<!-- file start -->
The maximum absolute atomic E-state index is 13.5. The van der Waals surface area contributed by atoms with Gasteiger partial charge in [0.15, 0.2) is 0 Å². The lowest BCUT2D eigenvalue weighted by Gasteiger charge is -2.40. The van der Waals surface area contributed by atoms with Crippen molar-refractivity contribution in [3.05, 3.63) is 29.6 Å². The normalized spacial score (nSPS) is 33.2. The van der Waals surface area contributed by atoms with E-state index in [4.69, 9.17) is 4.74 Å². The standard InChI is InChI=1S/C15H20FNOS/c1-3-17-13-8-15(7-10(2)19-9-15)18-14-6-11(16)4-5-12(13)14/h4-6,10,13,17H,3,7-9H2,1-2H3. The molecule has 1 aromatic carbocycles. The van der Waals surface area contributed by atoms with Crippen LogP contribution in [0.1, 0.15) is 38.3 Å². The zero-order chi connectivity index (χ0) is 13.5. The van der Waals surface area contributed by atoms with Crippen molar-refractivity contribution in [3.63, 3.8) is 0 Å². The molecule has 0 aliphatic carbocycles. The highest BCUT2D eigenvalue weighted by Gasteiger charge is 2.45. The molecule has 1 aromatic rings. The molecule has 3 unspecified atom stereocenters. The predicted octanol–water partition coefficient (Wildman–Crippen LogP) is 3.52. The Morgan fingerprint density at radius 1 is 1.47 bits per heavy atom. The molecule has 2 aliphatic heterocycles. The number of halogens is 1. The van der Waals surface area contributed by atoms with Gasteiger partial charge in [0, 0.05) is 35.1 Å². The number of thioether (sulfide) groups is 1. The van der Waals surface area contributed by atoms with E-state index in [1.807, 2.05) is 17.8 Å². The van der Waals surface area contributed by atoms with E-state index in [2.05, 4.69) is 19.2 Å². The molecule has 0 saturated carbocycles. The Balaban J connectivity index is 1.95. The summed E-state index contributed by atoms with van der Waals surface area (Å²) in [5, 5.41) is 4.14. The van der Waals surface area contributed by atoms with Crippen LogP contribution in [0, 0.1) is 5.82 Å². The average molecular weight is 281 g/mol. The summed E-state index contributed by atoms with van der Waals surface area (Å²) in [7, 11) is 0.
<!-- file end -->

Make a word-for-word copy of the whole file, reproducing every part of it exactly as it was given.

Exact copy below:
The maximum absolute atomic E-state index is 13.5. The van der Waals surface area contributed by atoms with Gasteiger partial charge in [0.15, 0.2) is 0 Å². The lowest BCUT2D eigenvalue weighted by Gasteiger charge is -2.40. The van der Waals surface area contributed by atoms with Crippen molar-refractivity contribution in [3.05, 3.63) is 29.6 Å². The normalized spacial score (nSPS) is 33.2. The van der Waals surface area contributed by atoms with E-state index in [4.69, 9.17) is 4.74 Å². The standard InChI is InChI=1S/C15H20FNOS/c1-3-17-13-8-15(7-10(2)19-9-15)18-14-6-11(16)4-5-12(13)14/h4-6,10,13,17H,3,7-9H2,1-2H3. The molecule has 1 aromatic carbocycles. The van der Waals surface area contributed by atoms with Crippen LogP contribution in [0.1, 0.15) is 38.3 Å². The zero-order chi connectivity index (χ0) is 13.5. The van der Waals surface area contributed by atoms with Crippen molar-refractivity contribution in [3.63, 3.8) is 0 Å². The molecule has 0 aliphatic carbocycles. The highest BCUT2D eigenvalue weighted by Gasteiger charge is 2.45. The molecule has 1 aromatic rings. The molecule has 3 unspecified atom stereocenters. The predicted octanol–water partition coefficient (Wildman–Crippen LogP) is 3.52. The Morgan fingerprint density at radius 1 is 1.47 bits per heavy atom. The molecule has 2 aliphatic heterocycles. The number of halogens is 1. The van der Waals surface area contributed by atoms with Gasteiger partial charge in [0, 0.05) is 35.1 Å². The number of thioether (sulfide) groups is 1. The van der Waals surface area contributed by atoms with E-state index in [1.807, 2.05) is 17.8 Å². The van der Waals surface area contributed by atoms with E-state index in [2.05, 4.69) is 19.2 Å². The molecule has 0 saturated carbocycles. The Balaban J connectivity index is 1.95. The summed E-state index contributed by atoms with van der Waals surface area (Å²) in [5, 5.41) is 4.14. The van der Waals surface area contributed by atoms with Crippen LogP contribution in [0, 0.1) is 5.82 Å². The average molecular weight is 281 g/mol. The summed E-state index contributed by atoms with van der Waals surface area (Å²) in [7, 11) is 0.